Poor accessibility to Dart and other Irish rail networks breaches the human rights of wheelchair users, disability protesters have claimed.
Congregating on Friday outside Clontarf Dart station in Dublin, where lifts are frequently out of order, the group demanded equal access to public transport services for people in wheelchairs or with disabilities. The Dublin Access for All protest was supported by the Central Remedial Clinic and the Irish Wheelchair Association.
Unstaffed stations and broken lifts mean wheelchair users often cannot access trains, or cannot get off, the group said.
“It is the equivalent of being caged or in a straitjacket,” said Seán O’Kelly (28), a disability activist who now avoids the Dublin commuter rail service “at all costs” .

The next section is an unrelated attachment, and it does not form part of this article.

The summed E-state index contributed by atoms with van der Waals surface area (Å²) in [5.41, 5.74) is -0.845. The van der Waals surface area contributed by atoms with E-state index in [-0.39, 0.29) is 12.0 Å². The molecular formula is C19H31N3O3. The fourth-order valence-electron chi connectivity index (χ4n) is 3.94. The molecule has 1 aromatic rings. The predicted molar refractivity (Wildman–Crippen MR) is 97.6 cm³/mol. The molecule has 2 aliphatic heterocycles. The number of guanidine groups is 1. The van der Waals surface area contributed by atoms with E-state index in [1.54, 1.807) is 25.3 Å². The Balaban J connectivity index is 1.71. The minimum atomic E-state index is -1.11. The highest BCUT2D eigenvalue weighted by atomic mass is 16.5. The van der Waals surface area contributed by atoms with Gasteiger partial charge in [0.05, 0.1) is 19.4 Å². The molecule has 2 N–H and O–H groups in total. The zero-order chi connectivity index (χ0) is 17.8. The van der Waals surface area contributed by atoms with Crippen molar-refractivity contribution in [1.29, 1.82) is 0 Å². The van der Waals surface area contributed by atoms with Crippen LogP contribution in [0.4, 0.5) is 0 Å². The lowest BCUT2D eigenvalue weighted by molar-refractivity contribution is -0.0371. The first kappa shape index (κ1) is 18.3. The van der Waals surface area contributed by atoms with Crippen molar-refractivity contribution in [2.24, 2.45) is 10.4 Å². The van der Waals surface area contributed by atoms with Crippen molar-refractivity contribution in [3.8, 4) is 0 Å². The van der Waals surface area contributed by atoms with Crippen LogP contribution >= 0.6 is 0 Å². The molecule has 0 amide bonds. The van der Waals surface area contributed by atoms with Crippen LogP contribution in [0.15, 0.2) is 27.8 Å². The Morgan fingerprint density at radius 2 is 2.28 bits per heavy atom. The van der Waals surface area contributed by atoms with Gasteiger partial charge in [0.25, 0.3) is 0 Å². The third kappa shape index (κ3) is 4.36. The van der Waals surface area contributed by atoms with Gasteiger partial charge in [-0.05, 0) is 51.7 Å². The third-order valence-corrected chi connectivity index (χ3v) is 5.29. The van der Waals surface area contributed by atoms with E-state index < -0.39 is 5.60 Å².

Saoirse Smith (27) said she can never relax when taking the train, as she is “constantly worried” something will go wrong.
She recalled being trapped on a Dart at Connolly station for nearly 20 minutes, when the staff member who was supposed to arrive with a ramp did not turn up.
Iarnród Éireann spokeswoman Jane Cregan said lift issues predominantly arise from misuse and it endeavours to fix faults within 24 hours, although this can take longer.
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